Linux offers the “split” command line utility to split a large file into various parts. This command line tool is present in almost all the commonly used Linux distributions like RedHat, CentOS, Fedora, Ubuntu, and many others. Its main purpose is to break the large “log” and “archive” files into smaller files as they contain a large amount of data
This guide illustrates the procedure to split a file into different parts either by size or by content. The outcomes of this guide are as follows:
- How do I split a file into parts in Linux?
- Split a File into Parts by Size
- Split a File into Parts by Lines
- Bonus Tip: How to Join the Split Parts of a File??
Let’s start with the splitting of a specified file in Linux.
How do I Split a File into Parts in Linux?
In the “split” command, the names of the files are PREFIXaa, PREFIXab, PREFIXac, and so on. By default, each splitter file is divided into “1000” lines with the file prefixes name “x”. The user can change or modify the name and number of lines per requirements.
To perform this task, the “split” command offers the “-b” (for size in bytes) and “-l” (for no of lines) arguments. In this section, the practical implementation of both arguments is described with the help of examples.
Example 1: Split a File into Parts by Size
The “notes” directory contains a file “Sample.txt” of size “116k” as shown in the screenshot:
$ ls -lh
The “-b” option specifies the size of each chunk, in bytes. In the example, the “29k” option tells the split to create chunks with a size of “29KB” each. Whereas “Sample.txt” is the name of the input file that you want to split as shown:
$ split -b 29k Sample.txt SPart
So, the command will split the file Sample.txt into chunks of 29KB each, and name the output files using the prefix SPart. For example, the first chunk will be named “SPartaa”, the second chunk will be named “SPartab”, and so on.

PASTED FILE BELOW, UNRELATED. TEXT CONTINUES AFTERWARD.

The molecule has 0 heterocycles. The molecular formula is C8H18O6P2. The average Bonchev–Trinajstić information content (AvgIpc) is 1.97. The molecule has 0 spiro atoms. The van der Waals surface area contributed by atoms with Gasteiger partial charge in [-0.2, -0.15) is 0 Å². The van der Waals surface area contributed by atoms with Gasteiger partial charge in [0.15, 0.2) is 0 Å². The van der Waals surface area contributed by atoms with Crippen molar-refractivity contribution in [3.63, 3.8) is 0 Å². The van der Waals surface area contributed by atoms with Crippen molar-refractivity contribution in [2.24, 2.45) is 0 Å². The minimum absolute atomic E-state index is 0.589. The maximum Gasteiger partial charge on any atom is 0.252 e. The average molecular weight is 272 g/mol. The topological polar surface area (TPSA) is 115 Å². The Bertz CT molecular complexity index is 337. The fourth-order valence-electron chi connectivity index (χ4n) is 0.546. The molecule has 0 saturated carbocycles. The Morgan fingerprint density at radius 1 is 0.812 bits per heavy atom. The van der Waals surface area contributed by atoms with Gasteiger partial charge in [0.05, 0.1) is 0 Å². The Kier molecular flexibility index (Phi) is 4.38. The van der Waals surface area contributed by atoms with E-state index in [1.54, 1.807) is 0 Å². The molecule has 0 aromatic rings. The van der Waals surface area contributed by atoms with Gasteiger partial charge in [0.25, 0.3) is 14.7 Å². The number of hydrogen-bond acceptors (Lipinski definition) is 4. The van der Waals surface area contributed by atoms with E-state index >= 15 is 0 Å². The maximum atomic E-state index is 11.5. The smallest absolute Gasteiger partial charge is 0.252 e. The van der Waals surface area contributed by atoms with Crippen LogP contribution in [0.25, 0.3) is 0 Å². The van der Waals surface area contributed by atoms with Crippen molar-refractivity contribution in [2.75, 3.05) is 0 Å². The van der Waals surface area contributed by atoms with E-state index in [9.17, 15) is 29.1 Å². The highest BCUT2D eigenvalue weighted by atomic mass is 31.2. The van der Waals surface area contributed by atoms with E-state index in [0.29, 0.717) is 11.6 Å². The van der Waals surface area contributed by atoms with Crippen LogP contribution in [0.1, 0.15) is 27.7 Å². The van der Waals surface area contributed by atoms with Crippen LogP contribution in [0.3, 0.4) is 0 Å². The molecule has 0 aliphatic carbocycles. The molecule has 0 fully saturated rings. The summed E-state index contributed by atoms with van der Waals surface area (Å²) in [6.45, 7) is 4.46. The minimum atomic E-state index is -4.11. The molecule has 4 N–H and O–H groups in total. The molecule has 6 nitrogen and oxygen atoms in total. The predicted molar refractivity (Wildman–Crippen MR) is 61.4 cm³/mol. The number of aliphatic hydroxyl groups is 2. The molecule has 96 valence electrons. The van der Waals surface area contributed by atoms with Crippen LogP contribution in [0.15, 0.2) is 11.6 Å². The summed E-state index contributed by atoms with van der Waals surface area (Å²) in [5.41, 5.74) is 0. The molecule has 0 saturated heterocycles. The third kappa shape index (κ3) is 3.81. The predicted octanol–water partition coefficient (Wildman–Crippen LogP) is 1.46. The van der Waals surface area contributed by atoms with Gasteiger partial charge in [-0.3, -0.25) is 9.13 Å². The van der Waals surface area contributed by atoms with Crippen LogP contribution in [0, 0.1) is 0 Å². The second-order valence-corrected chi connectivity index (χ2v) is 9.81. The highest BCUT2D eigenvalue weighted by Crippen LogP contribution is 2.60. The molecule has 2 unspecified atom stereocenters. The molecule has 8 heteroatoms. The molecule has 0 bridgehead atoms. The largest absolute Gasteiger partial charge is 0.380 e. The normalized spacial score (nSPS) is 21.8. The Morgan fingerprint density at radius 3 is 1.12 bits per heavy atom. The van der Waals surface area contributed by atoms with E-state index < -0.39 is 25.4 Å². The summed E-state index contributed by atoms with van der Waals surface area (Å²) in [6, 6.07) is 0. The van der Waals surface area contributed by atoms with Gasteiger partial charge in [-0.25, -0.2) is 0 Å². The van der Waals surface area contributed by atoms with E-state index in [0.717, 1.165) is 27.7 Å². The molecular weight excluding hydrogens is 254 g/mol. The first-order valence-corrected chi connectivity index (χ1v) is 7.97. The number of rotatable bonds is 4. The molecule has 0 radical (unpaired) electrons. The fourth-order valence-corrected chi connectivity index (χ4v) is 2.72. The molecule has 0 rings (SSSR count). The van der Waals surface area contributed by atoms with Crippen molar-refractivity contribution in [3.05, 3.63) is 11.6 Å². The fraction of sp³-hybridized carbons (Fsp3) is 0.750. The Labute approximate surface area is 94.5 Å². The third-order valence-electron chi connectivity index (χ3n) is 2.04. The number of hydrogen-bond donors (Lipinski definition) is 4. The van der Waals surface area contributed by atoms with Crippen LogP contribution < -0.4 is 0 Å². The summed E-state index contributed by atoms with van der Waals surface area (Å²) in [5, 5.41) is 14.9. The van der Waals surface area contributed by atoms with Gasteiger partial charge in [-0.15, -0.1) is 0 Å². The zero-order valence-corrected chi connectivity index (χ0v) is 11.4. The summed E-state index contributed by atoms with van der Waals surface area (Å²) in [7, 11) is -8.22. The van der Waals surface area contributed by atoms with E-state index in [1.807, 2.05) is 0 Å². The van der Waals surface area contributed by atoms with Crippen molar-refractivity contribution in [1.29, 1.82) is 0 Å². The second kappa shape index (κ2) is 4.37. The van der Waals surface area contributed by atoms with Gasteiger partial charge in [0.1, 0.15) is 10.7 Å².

Example 2: Split a File into Parts by Lines
Apart from the size the “split” command is also beneficial to set the no of lines in each of the splitter parts. As the “Extra” directory contains a file “NewFile1.txt” of size “5.7k”:
$ ls -lh
The “-l” option specifies the number of lines that each chunk should contain. In the example, the “12 ” tells the split to create chunks with 12 lines each. Whereas the “NewFile1.txt” is the name of the input file that you want to split.
$ split -l 12 NewFile1.txt FNew
So, the command you provided will split the file NewFile1.txt into chunks of 12 lines each, and name the output files using the prefix FNew. For example, the first chunk will be named “FNewaa”; the second chunk will be named “FNewab”, and so on.
For the verification, use the “cat” command to check the no of lines of the specified splitter files. In this case, the “FNewah” files content is checked:
$ cat FNewah
The output displays that the “FNewah” file contains “12” lines.
Bonus Tip: How to Join the Split Parts of a File?
Once the files are split into parts, they can be merged using the “cat” Linux command. Suppose to join the splitting parts of a “NewFile1.txt” file, use the cat command with the wild card “*” in the following way:
$ cat FNew* > joinedfile
As all the split files of “NewFile1.txt” have been joined and saved into the “joinedfile”. It is verified by again running the “cat” command with “joinedfile”.
That’s all about splitting a file into parts.
Linux provides a “split” command line tool to split a file into parts. It offers the “-b” and “-l” flags to split a file into parts according to size and no of lines. The “split” command is generally beneficial to split large files. This guide has provided a complete procedure to split files into parts in Linux with the help of practical examples.